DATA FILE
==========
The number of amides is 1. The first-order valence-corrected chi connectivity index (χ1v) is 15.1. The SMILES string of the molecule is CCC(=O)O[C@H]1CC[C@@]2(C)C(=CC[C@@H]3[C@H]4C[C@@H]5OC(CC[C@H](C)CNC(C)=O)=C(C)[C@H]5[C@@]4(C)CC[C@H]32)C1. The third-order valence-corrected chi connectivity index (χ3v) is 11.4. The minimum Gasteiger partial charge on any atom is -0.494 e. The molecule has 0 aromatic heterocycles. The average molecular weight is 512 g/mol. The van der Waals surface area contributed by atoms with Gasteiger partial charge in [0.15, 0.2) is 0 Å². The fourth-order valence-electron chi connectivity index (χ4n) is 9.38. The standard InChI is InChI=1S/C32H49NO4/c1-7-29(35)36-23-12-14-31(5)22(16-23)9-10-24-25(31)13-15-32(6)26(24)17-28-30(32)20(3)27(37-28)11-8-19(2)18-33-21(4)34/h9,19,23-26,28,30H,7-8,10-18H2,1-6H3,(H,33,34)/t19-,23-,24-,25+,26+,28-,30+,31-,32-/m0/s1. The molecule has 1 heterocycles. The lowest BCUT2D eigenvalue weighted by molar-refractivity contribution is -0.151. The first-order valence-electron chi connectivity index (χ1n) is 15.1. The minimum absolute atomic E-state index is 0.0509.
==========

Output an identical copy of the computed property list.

The number of amides is 1. The first-order valence-corrected chi connectivity index (χ1v) is 15.1. The SMILES string of the molecule is CCC(=O)O[C@H]1CC[C@@]2(C)C(=CC[C@@H]3[C@H]4C[C@@H]5OC(CC[C@H](C)CNC(C)=O)=C(C)[C@H]5[C@@]4(C)CC[C@H]32)C1. The third-order valence-corrected chi connectivity index (χ3v) is 11.4. The minimum Gasteiger partial charge on any atom is -0.494 e. The molecule has 0 aromatic heterocycles. The average molecular weight is 512 g/mol. The van der Waals surface area contributed by atoms with Gasteiger partial charge in [0.15, 0.2) is 0 Å². The fourth-order valence-electron chi connectivity index (χ4n) is 9.38. The standard InChI is InChI=1S/C32H49NO4/c1-7-29(35)36-23-12-14-31(5)22(16-23)9-10-24-25(31)13-15-32(6)26(24)17-28-30(32)20(3)27(37-28)11-8-19(2)18-33-21(4)34/h9,19,23-26,28,30H,7-8,10-18H2,1-6H3,(H,33,34)/t19-,23-,24-,25+,26+,28-,30+,31-,32-/m0/s1. The molecule has 1 heterocycles. The lowest BCUT2D eigenvalue weighted by molar-refractivity contribution is -0.151. The first-order valence-electron chi connectivity index (χ1n) is 15.1. The minimum absolute atomic E-state index is 0.0509.